Selichot are special prayers for forgiveness that are recited on fast days as well as during the period just before Yom Kippur. These prayers are generally recited just before dawn as the Jewish mystical tradition considers God especially close at this time. Selichot services are meant to allow worshippers to examine their deeds and misdeeds of the past year as they seek forgiveness from God, while promising to behave better in the coming New Year. Ashkenazi Jews generally begin Selichot from the Sunday before Rosh Hashanah until Yom Kippur. Sephardic Jews however say Selichot from the second day of Elul – that means almost 3 weeks of predawn services at the Synagogue! Maybe this is to make up for the fact that unlike Ashkenazim, Sephardim can eat Kitniyot (rice, legumes etc.) on Passover thus resulting in a more gastronomically comfortable and delicious holiday, but what do I know?
One of the oldest and most well known piyyutim (liturgical songs) of the Selichot service is “Adon Ha Selichot” or “Master of Forgivings.” No one knows who wrote the song, but it’s popularity might be attributed to it’s basic simplicity. The verses praise God in a number of different ways, while the chorus pointedly states “We have sinned before You, have mercy upon us.” The Sephardic version also benefits from a catchy tune. It’s not unusual to hear techno / autotuned versions of the song blasting from cars driven by swarthy young men at night in Israel. In the Mizrachi world, “Adon Ha Selichot” is a classic standard that has been covered innumerable times.
One such cover, not released by a Mizrachi artist, was a hit in 1990 off the first album by Nikmat Hatraktor (Tractor’s Revenge), a Tel Aviv band. Nikmat Hatraktor was cited as a “revolutionary band that fused modern Israeli sound with age-old Middle Eastern themes” thus paving the way for other artists to do the same. I had to assume that the initial motivation behind the band’s cover was more ironic than devotional after seeing the video for the original version. The 80’s influenced video portrayed Haredim, Yemenite Jews and even Israeli soldiers in a less than flattering way. This was perfectly in keeping with the historical and even current Zeitgeist in predominantly secular, leftist Tel Aviv that heaps ridicule on “dossim,” sees Mizrachi culture as inferior to Western culture and views with suspicion traditional Israeli institutions like the IDF (in light of the then ongoing war in Lebanon perhaps).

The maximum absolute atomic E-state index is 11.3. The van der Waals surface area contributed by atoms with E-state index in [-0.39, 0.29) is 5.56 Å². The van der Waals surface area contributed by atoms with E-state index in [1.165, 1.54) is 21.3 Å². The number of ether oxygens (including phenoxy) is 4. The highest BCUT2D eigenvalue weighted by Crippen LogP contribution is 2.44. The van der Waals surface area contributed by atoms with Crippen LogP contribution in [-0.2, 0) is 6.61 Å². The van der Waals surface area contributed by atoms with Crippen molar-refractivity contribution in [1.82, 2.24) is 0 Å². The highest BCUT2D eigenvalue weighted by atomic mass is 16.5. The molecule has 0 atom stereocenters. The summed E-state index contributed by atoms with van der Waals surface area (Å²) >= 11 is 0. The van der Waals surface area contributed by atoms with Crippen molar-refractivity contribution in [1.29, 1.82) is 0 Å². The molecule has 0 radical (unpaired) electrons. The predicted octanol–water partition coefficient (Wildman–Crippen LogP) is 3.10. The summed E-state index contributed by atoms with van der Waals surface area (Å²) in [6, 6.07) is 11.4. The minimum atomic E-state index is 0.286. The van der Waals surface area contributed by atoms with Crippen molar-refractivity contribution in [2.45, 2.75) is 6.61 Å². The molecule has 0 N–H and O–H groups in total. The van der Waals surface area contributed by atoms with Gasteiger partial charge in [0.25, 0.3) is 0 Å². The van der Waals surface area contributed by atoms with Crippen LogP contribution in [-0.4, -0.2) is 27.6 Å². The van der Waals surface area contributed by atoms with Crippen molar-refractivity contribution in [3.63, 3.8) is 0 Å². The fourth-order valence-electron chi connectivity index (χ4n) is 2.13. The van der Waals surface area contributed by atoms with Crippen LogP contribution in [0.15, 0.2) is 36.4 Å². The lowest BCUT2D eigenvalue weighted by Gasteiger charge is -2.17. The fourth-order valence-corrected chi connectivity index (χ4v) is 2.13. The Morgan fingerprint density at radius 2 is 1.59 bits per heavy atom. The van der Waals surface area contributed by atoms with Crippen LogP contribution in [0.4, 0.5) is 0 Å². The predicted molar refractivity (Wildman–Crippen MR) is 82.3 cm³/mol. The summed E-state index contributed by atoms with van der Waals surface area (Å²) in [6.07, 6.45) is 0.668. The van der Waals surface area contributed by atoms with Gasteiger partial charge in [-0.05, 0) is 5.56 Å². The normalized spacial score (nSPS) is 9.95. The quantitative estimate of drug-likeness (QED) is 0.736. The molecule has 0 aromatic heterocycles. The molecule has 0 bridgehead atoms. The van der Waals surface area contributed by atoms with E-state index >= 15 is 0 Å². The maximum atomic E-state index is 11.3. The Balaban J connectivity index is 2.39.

Fast forward 14 years and 7 albums later and Nikmat Hatraktor is a veritable institution in Israel, having worked with Batsheva Dance Company and Yossi Pollack’s Othello. Also many conventional and cutting edge Israeli artists are now incorporating Mizrachi influences into their music, most non-ironically, so much so that it’s considered hip in many quarters. As for “Adon Ha Selichot,” gone is the goofy 4-minute cover version – instead Nikmat Hatraktor usually close their sets with a far more soulful 10 minute + version that also includes a bit of El Nora Alila (God of Awe) another Sephardic piyyut from the Ne’ilah service that concludes Yom Kippur.
So enjoy Nikmat Hatraktor’s 13 minute “Adon Ha Selichot” which they performed at IndiNegev in 2011. The familiar refrain begins 4 minutes into the song. It’s long but it’s awesome and there’s no techno, no auto-tune and no swarthy youths. All is forgiven Avi.